These words admit rather than deny that a belligerent can not dispense with retaliation. They emphasize and suggest, however, vitally important conditions which must exist before resort can be lawfully had to measures of so-called reprisal, and before a threat to have recourse thereto can be justly made. If, for example, the enemies of Germany had at the outset of the war in the course of offensive operations undertaken to bombard undefended places, single out hospitals as objectives for attack, poison wells, deny quarter, torture prisoners, make perfidious use of flags of truce, and employ the Red Cross as a shield for guns, the shocked and outraged Teutons might well have engaged in sternest measures of protective retribution. Justification would have been due to the acknowledged lawlessness of the conduct sought to be checked. On the other hand, neither Germany nor any other state taking part in war has the right under the law of nations to inflict or threaten to inflict injury upon innocent enemy persons within its control as a means of preventing its adversary from exercising its lawful rights as a belligerent or its normal rights of jurisdiction as a sovereign. To embark upon measures of reprisal in order to compel a state not to do what it has a right to do, is as lawless on principle as the act of a highway robber or a blackmailer. If, on account of war, a belligerent attempts to excuse such conduct towards its adversary on the ground of military exigency, it squarely takes the position that there are no laws of war which it is bound to heed with respect to the enemy when a strategic or other advantage to itself is thereby forfeited. This is doubtless the basis of the German theory of Notrecht. But it is not one which has prevailed among civilized states generally;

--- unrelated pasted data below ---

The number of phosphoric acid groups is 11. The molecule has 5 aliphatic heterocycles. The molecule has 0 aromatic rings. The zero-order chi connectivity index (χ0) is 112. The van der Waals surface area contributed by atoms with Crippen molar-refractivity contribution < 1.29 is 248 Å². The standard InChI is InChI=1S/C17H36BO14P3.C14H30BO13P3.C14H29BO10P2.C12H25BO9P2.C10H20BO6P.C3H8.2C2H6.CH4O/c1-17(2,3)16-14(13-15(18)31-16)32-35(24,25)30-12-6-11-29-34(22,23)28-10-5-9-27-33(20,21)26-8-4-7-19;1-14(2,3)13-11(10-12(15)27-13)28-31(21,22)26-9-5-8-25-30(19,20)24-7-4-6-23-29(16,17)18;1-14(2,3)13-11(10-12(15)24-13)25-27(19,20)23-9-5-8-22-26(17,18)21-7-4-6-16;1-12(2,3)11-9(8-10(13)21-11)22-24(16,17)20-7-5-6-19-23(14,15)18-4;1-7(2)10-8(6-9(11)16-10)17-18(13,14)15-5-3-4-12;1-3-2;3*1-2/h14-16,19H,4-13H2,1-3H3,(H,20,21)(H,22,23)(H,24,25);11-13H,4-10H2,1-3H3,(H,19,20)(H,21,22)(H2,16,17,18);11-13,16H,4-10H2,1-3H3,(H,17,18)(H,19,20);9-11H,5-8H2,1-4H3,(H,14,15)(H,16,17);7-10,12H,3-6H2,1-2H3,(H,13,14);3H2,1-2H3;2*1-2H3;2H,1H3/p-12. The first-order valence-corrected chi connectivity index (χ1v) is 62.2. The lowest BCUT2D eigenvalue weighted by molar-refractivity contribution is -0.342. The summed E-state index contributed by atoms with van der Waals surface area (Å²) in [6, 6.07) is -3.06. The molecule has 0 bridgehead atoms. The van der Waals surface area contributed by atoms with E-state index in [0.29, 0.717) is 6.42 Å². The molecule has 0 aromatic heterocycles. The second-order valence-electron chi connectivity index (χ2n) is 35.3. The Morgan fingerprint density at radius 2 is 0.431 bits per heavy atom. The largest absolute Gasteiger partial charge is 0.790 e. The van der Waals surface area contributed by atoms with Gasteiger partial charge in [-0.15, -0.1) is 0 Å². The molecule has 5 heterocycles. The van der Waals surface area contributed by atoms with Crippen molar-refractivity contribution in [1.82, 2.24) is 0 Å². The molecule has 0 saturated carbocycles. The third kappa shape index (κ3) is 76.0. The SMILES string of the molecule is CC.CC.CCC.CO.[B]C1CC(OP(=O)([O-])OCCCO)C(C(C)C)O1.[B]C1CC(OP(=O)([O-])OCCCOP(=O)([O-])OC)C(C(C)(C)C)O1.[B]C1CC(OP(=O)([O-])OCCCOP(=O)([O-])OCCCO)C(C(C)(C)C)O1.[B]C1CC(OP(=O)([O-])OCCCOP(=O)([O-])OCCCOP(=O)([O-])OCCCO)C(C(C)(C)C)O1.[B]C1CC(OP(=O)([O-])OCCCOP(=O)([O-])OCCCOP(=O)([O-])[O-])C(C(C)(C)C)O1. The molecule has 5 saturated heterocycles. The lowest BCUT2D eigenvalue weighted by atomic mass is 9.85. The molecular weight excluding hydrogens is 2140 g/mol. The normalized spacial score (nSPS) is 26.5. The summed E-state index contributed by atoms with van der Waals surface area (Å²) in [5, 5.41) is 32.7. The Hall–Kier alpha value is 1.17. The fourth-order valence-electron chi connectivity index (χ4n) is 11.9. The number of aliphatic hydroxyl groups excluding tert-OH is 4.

nor is it likely to, unless Teutonic philosophy pervades and overcomes the world.

The German Foreign Office is believed to be too conversant with the principles of jurisdiction to maintain seriously that the United States has violated international law in establishing Rintelen's guilt and in dealing with him as a criminal. The suggestion that the treatment of him as such constitutes internationally illegal conduct must be taken to be merely a pretext for a threat to resort to illegal measures which, even as so disguised, is none the less perceived in its true aspect. The nature of the effort to bring about the release of this particular individual betrays the fact that German authority in Imperial hands is still obsessed with an amazingly distorted notion of American character and institutions. No proposal accompanied by such a threat could have won acceptance here. Nor is any pro

Nor is any proposal concerning the action of the United States, likely to fare better if acceptance necessitates the perversion of criminal justice.




International law has lost its most distinguished exponent in the death of Monsieur Louis Renault on February 7, 1918, unexpectedly, without a suggestion of warning, after meeting his class on that day, and for the last time. A Frenchman by birth and the trusted adviser and representative of the French Government on numerous occasions, he was yet a citizen of the world, revered by his former students, holding honorable and responsible positions in well-nigh every country, respected by foreign governments, and treated with deference by their delegates in international conferences, where power and political considerations too often outweigh merit and the regard for justice. Well advanced in years — he was born on May 21, 1843 — he might reasonably have hoped to render still further services to international law and to his country in its defense of that law, in the conference at the close of the war, of which he would undoubtedly have been a member. And if he had thus rounded out the labors of a lifetime, he would have made humanity still further his debtor.